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China-US Climate Change Relations Should Move from Cooperation to Co-progress

Mar 04, 2011
  • Yu Hongyuan

    Research Fellow, Shanghai Institutes for Int'l Studies

Climate change presents the world with massive and potentially devastating challenges. As the world’s two leading economic powerhouses, China and the United States are jointly responsible for nearly 40% of global carbon emissions. Consequently, both countries are central to any successful global effort to mitigate climate change. The international community attributes the incremental progress successes at the Copenhagen and Cancun climate conferences to enhanced cooperation between China and the United States. As the international society works to build effective global climate change governance during the forthcoming 2011 Durban Climate Change Conference, it’s time to improve China-US climate cooperation to a situation of co-progress.

I. The Common Climate Values of China and the US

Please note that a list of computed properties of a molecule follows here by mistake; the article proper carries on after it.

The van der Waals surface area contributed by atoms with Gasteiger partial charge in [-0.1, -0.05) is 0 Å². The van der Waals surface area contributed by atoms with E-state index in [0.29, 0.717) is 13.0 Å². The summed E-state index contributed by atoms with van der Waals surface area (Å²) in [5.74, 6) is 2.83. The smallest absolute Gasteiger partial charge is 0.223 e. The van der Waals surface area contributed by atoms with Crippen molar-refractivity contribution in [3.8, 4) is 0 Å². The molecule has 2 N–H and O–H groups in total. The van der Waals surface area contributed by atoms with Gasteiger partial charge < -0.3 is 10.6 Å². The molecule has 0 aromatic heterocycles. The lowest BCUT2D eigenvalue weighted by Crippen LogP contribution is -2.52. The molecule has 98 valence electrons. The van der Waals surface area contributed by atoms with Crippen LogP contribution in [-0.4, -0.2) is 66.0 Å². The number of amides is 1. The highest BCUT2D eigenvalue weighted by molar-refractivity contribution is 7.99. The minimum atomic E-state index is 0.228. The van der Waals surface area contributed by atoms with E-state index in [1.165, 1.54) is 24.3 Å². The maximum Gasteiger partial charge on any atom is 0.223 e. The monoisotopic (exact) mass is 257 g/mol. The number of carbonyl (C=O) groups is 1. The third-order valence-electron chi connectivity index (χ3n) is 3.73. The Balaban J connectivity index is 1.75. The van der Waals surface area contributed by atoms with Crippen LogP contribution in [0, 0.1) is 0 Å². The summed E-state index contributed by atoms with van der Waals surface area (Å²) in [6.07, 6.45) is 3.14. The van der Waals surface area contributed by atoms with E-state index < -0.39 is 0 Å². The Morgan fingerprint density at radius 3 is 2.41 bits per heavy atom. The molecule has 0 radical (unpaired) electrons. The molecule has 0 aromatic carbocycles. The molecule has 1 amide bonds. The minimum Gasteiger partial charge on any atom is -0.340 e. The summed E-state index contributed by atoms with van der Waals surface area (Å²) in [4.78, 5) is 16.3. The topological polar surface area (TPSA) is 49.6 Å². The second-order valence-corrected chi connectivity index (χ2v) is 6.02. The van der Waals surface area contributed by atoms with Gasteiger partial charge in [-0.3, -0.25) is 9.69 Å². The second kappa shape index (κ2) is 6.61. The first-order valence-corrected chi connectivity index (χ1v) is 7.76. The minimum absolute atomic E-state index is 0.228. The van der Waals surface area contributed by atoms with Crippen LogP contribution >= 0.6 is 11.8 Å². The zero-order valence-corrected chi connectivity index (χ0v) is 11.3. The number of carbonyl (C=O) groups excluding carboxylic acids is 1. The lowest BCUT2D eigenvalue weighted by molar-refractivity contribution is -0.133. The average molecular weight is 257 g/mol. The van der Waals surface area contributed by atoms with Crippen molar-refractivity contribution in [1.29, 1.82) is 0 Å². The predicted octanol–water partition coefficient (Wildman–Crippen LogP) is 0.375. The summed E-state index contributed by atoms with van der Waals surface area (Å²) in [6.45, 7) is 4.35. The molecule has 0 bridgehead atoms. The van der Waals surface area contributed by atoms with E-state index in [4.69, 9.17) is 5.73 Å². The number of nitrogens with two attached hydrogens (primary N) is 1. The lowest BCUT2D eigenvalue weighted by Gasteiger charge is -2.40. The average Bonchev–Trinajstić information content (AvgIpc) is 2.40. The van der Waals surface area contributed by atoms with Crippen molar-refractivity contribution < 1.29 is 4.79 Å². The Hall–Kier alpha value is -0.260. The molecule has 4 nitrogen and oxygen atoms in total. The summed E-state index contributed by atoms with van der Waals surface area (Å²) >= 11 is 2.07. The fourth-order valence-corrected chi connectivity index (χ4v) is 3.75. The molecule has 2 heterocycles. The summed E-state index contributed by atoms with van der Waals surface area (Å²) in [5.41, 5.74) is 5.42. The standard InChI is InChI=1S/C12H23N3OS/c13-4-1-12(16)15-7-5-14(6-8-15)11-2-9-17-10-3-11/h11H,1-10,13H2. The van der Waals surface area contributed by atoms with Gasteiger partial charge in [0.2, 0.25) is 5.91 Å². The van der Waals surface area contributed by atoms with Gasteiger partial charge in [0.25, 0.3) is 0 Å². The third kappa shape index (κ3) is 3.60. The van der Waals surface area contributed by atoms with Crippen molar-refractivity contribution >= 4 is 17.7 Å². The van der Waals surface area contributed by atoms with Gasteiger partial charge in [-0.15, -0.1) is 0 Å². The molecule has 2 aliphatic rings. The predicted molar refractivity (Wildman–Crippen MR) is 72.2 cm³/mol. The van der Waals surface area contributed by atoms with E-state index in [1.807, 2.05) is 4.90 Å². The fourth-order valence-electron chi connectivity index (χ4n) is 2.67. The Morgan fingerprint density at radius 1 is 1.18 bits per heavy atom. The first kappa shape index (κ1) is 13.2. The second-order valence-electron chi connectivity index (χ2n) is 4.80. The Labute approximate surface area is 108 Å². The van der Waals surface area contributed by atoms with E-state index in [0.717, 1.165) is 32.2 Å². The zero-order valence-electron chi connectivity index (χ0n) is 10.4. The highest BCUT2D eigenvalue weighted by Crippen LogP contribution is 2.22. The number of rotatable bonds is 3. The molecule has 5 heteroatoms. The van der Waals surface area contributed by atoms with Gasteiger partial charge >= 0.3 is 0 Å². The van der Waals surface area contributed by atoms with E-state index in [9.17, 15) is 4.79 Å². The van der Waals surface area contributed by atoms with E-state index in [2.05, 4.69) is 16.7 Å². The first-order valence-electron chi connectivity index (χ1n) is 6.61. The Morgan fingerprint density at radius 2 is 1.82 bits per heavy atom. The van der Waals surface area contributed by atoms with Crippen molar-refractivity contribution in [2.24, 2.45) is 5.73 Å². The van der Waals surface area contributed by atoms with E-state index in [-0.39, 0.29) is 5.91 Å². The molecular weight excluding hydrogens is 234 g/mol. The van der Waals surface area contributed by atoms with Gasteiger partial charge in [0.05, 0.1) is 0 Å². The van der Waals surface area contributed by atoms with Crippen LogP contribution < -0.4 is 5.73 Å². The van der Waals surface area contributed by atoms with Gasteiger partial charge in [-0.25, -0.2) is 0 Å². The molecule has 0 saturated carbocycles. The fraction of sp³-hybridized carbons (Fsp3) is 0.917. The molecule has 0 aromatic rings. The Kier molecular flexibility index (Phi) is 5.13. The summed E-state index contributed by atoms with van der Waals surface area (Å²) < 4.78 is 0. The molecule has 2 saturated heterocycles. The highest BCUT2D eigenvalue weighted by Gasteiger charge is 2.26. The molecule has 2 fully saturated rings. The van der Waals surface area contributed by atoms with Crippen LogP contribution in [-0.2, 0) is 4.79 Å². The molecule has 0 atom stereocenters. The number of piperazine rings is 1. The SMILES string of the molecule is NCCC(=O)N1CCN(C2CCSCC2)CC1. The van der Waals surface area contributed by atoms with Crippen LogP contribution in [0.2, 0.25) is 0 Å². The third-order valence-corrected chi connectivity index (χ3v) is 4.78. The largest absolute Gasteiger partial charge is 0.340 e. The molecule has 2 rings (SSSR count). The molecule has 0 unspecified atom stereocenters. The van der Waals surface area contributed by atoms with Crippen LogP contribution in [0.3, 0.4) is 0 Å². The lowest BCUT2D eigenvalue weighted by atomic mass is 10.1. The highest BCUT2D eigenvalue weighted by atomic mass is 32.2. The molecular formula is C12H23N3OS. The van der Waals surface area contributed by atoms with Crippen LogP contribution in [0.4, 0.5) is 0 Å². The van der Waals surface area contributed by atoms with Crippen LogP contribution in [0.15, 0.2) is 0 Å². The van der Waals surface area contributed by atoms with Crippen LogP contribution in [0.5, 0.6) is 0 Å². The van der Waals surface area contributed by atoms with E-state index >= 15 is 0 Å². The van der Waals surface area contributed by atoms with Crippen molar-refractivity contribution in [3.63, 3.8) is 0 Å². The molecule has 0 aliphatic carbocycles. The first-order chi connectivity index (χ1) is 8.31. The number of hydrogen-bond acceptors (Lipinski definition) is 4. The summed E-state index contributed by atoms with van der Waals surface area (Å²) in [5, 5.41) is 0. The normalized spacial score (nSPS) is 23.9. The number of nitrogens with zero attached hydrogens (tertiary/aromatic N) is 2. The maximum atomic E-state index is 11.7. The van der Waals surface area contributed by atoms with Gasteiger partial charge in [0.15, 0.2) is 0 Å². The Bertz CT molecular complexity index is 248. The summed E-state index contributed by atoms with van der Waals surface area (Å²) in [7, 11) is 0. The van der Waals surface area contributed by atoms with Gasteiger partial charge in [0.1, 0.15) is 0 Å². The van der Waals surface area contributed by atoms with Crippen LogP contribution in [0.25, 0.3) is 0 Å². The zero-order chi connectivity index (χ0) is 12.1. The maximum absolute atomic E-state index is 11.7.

Ecologically speaking, China and the United States are among the countries that will suffer the worst effects of climate change, and both “view climate change and energy security as two of the greatest challenges of our time” as stated in their leader’s joint statement in January 2011. Just before the Copenhagen Climate Change Conference, President Hu Jintao addressed the 2009 UN Climate Summit and said, “Climate change is one of the serious challenges to the survival and development of mankind.” China’s 2008 White Paper on Climate Change stated that, “China is vulnerable to the adverse effects of climate change, like droughts, disruptive storms, and inundation of coastal zones and decreased agricultural production.” The US National Intelligence Council (NIC) concluded in 2008 that, “Climate change will have wide-ranging implications for national security interests over the next 20 years, including destructive storm activity, increased water scarcity, reduced agricultural yields, disease and pandemics, mass migration, increased conflict and destabilized states”. During his remarks on the Cancun Climate Conference, President Obama asserted that, “No nation, however large or small, wealthy or poor, can escape the impact of climate change.”